A new vaccine may hold promise for millions of women who have the human papillomavirus and its accompanying often-painful lesions of precancerous tissue.
In a small study of 20 women, researchers found the HPV vaccine soothed symptoms and shrank or completely removed lesions in 79 percent of patients one year after treatment. Nearly half of the women showed no sign of the disease two years after the shots.
The study, published in the New England Journal of Medicine Wednesday, is one of several research attempts to curtail the HPV infection after it has already attacked the cervix or vulva.
For women who have undergone the existing treatment to remove the lesions -- by scalpel, by lasers, by freezing or removing lesions with what's known as a loop electrosurgical excision procedure -- the idea of a therapeutic vaccine is all too welcome.
"The stress was maddening, recovering from the surgery was worse than I ever could have imagined -- horrendous," Kathy Howe said of her 2006 diagnosis of precancerous lesions on her cervix caused by HPV.
Howe wrote about her cervical cancer ordeal on her blog, Kazoofus.com.
"It was a very long process, over a year and a half of tests, questions and not many clear answers as a result of all the tests," she said.
The U.S. Centers for Disease Control and Prevention estimates that half of all men and women contract genital HPV infections during their lifetimes and about 10 percent of women with aggressive strains of HPV will develop long-term infections that put them at risk for cervical cancer.
In less than two years, Howe had four pap smears, two diagnostic procedures called coloscopies and two loop procedures, which entailed transmitting an electrical current through a wire loop to remove the precancerous tissues. By October 2007, doctors decided to remove her cervix.
That kind of trouble and cost is exactly what researchers are trying to avoid.
"We hoped for this good response and, in fact, expected it," said the co-author of the paper, Dr. Gemma Kenter of the Leiden University Medical Center in the Netherlands.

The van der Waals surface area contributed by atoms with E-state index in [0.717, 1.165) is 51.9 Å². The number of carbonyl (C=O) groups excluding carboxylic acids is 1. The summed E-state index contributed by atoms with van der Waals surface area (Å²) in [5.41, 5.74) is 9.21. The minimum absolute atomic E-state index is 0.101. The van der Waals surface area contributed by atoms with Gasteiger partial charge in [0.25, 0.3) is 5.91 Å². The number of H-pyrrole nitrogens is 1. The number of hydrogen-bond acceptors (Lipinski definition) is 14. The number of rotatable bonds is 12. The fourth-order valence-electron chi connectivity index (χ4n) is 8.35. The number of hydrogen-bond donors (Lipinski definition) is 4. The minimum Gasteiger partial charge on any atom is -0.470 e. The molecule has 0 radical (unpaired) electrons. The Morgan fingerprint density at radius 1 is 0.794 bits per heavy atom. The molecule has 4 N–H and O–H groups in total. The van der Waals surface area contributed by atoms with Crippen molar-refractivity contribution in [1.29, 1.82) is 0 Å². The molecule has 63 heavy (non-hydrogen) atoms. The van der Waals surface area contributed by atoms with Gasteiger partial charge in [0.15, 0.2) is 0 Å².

Kenter had done previous research in women's immune response to HPV infections.
The vaccine used in Kenter's research is different from preventive shots on the market, such as Gardasil, so while the research is promising, he and his colleagues still recommend preventing the disease rather than treating it later.
Because the vaccine functions differently, Kenter's colleague on the study points out that their research shows promise for treating a variety of diseases from HPV, even in the throat.
"Yes, I feel that there is hope for the millions of people who are already infected with HPV but it should be needless to say that this is just a first trial and a real efficacy trial still has to be done," said Sjoerd H. van der Burg, a co-author on the paper and a researcher in the Clinical Oncology Department of Leiden University.
It can take a decade or more for success found in such a small study to translate into a vaccine on the market, according to Dr. Kevin Ault, associate professor of gynecology and obstetrics at the Emory University School of Medicine in Atlanta.
Ault said the study was "very well done" but cautioned that with such a small study, it's difficult to know the potential side effects of the vaccine.